During my first trip to visit my publisher in New York City, I was talking with one of the editors when, in passing, he said something about Alaska being somewhat exotic.
“Oh, I don’t know. Not really,” I said. “I mean we have our Wal-Marts and Targets and McDonalds.” We went on to talk about skiing and traveling. Then I mentioned we had just returned from our annual caribou hunting trip. We had traveled to what is called the “North Slope” near the Arctic Ocean and brought back several caribou.
“You hunted caribou?” he asked.
“Sure. It’s our meat for the year,” I said.
“Yeah,” he said. “That’s kind of exotic.”
And I knew he was right. In most parts of America, people don’t go caribou hunting for their family vacation.
But here among other Alaskans, we are not exotic. We are actually kind of run-of-the-mill. We have neighbors who eat exclusively from the garden and the wild. They store their cabbages, beets, potatoes and other vegetables in a large root cellar. Salmon, moose, wild berries. That’s pretty much it. They also built their small log cabin with lumber they milled themselves off their land.
Up and down the road, you can also find big-screen TVs, hot tubs, and hybrid cars. And most of us straddle a kind of middle ground. Many of us raise gardens and farm animals, harvest wild berries, and fill our freezer with salmon. Alaskans who don’t hunt will rarely turn down a moose roast if one is offered, and like in Lake Wobegon, people are apt to find zucchinis at their doorstep when harvest comes.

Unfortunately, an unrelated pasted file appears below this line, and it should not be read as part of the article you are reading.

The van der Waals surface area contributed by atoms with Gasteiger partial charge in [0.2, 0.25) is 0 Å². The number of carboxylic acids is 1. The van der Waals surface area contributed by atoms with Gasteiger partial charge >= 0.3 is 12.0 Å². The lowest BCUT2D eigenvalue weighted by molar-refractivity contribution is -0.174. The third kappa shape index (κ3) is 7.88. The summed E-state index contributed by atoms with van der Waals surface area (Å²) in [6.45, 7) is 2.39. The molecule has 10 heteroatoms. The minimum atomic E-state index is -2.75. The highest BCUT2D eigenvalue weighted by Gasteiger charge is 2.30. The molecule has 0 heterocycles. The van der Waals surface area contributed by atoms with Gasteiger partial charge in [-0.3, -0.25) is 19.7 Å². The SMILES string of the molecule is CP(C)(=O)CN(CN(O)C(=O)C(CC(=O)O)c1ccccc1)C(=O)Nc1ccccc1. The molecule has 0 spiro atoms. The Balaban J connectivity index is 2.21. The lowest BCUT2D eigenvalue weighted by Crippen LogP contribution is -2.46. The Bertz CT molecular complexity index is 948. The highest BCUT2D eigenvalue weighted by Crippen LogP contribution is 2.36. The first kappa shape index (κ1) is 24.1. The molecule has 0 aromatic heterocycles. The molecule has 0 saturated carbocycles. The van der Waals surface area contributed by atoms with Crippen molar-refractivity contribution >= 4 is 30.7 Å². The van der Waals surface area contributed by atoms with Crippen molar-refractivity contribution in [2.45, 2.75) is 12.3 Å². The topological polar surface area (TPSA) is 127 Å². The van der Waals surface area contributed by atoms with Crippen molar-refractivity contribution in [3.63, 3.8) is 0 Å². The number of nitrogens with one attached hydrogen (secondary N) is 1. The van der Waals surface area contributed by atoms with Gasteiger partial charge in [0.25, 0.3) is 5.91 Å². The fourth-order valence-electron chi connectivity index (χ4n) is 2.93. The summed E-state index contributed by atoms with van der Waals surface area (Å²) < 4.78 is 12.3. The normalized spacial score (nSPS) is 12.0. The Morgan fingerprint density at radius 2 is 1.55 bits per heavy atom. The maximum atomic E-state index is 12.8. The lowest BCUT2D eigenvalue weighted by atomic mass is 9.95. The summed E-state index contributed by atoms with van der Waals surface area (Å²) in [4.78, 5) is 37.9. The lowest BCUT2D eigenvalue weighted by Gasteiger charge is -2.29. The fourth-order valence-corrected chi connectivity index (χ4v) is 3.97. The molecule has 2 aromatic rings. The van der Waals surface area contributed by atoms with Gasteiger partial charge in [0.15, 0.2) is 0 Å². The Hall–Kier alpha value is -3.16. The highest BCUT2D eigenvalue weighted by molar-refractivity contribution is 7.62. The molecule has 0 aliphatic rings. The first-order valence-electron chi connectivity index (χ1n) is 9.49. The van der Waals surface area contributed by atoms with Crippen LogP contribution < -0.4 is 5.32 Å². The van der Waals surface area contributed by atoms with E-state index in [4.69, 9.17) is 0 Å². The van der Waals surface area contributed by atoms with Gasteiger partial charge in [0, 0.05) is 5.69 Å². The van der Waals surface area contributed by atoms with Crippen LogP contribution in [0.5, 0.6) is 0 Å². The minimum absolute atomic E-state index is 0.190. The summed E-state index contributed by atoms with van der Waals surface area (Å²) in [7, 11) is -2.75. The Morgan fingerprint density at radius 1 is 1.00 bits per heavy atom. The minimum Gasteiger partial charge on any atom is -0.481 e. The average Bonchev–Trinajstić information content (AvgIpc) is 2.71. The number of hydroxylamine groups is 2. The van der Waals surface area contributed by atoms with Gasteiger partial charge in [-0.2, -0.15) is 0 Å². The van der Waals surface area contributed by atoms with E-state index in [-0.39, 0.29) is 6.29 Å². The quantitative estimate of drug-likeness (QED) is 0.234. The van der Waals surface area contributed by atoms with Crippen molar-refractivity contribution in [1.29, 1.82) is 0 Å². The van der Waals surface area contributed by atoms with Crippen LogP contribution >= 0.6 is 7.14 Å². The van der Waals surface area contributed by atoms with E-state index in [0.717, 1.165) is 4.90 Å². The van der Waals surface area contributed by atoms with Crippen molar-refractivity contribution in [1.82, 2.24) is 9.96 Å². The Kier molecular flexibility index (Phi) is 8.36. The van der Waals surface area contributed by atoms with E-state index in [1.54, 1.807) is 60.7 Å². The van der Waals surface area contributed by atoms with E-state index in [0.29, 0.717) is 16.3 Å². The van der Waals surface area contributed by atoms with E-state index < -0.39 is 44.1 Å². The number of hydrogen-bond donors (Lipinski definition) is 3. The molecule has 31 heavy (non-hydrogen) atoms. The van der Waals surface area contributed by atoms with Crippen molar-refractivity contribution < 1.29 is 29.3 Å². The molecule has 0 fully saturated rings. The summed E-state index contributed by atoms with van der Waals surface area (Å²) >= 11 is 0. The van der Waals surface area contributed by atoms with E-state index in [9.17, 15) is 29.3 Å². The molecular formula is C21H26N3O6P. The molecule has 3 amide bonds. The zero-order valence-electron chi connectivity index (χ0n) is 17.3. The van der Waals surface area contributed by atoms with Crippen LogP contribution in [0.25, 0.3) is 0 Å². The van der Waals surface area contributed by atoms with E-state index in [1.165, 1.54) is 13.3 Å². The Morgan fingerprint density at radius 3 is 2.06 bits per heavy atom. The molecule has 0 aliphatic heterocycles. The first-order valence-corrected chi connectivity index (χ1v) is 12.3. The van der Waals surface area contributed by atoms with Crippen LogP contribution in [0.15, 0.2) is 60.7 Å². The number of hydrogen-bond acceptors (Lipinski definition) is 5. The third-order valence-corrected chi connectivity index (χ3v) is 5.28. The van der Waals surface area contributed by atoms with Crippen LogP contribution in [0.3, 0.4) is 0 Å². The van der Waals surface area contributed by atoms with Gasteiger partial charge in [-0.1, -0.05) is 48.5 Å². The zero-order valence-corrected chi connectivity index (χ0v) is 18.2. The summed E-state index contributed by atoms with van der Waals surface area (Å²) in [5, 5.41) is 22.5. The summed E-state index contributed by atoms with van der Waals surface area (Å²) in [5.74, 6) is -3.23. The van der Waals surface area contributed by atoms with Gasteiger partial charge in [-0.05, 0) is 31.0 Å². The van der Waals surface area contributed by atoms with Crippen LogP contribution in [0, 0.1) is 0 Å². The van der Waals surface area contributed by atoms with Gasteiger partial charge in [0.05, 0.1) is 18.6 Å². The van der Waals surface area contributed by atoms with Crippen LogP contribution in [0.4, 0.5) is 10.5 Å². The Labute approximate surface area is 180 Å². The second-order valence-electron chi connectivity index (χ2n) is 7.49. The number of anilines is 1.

We live too far out to have it delivered, but some Fridays as a treat we bring pizza home from town. We top it with caribou pepperoni and watch a movie from Netflix. Other nights, dinner might be moose steak, potatoes from our friend’s field, a salad from our garden, and homegrown rhubarb in a pie for dessert.
True, my husband runs a 50-mile trapline each winter in glacier country. And it’s also true that I once shot a black bear off our front porch and turned it into hot dogs. Our place is like many modern Alaskan “homesteads” – a nearly finished house, a stack of firewood to be split, a garden that gets munched by moose occasionally, and an incredible view of the mountains. But my kids also love macaroni and cheese and SpongeBob Squarepants DVDs. And I have a weakness for good espresso and the gourmet chocolates made at a local shop.
It’s a similar line I straddle when writing this blog. I hope to share some of what makes our home unique. But the journalist in me also wants to paint an accurate picture.
And I promise to tell you about the black bear on the porch.